Wireless Phones

Wireless Phones

Are you thinking of cutting the cord on your home phone and going totally wireless? You are not alone. According to a survey made by the Cellular Telecommunications & Internet Association (CTIA), about 7.5 million Americans now rely on their wireless phones as their only phone. Out of this 7.5 million, it seems that a higher percentage tend towards the younger generation. There are no hard numbers of demographics of course but apparently, younger people with more mobile lifestyles are leading the charge in wireless phone usage.

“But what about the rest of us?” you ask. Obviously, the decision to go completely wireless with your phone is an individual one. However, if you can answer yes to some or all of the questions posed below, then you might be a good candidate.

Do I have a mobile lifestyle?

The primary purpose of wireless phones is to combine convenience and portability in one neat package. Hence, wireless phones are standing symbols of the mobile lifestyle. If you frequently travel or are out and about a great deal, then you are probably in the perfect position to cut the cord. Who needs a wired phone when most people you known reach you on your wireless phone?

Is my household small?

The main issue here is cost. Big household naturally means more rooms where you would need to install a phone. Let’s say, you have a spouse and two children and currently have a phone in each of four rooms. You can do this with a single wired line. But with wireless phones, you would need four separate phone lines and that could be costly. Some wireless phone companies actually offer family plans to reduce the cost for multiple cell phones in the household, but still, if you have a big household, the cost is still considerably higher compared to a single landline number.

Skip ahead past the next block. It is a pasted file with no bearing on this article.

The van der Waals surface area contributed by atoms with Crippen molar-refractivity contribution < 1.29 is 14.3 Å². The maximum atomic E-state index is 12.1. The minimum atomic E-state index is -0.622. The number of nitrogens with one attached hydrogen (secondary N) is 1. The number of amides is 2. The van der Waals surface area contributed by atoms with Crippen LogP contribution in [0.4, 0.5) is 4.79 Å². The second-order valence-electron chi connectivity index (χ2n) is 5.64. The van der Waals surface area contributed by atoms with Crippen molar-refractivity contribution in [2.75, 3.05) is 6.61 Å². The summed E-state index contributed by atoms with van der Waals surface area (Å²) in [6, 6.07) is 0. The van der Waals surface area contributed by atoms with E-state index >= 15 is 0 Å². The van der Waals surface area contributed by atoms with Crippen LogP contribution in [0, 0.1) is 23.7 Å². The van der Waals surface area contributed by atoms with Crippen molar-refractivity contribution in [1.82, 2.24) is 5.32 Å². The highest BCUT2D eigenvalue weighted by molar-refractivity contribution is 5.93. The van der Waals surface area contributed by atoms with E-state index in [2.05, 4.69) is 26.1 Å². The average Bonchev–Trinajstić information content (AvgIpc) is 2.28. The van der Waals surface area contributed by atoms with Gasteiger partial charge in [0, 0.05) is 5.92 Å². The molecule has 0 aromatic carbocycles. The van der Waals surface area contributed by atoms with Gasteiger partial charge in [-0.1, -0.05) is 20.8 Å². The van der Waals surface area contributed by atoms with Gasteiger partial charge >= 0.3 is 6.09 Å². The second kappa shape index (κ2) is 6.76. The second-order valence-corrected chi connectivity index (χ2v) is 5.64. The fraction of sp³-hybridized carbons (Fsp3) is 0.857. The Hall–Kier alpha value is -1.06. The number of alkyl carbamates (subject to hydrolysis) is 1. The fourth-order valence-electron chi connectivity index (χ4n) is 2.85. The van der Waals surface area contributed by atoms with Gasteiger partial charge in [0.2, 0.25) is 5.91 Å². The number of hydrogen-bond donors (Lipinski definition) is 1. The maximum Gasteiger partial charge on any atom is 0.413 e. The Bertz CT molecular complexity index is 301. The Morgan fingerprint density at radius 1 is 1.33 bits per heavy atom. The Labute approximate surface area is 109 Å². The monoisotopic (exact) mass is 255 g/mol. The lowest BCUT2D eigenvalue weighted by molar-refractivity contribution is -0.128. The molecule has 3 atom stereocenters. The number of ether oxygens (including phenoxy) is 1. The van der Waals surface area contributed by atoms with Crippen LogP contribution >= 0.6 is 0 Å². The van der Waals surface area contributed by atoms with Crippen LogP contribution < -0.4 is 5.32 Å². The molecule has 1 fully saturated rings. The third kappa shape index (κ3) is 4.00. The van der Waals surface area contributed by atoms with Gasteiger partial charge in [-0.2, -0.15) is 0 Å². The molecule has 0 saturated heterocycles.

Am I (or my family) light to moderate users of Telecom?

Telecom usage is another cost issue. Most landlines are priced at a flat “all-you-can-talk” rate. With wireless phones, the bill is often competitive with most landline bills. However, as you talk more, the cost increases. This is because wireless phones are charged at a per-minute basis. So if you want to get a wireless phone, make sure that your Telecom usage won’t be that big.

Am I okay with the occasional dropped call or bad reception?

This question deals mostly with the issue of reliability. When you pick up a landline, there is about 100% chance that you’re going to get a dial tone. Unfortunately, with wireless phones, the percentage might be a little lower.

KEYWORDS “Wireless Phone” = 12 (density = 2.7%)

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Wireless Phones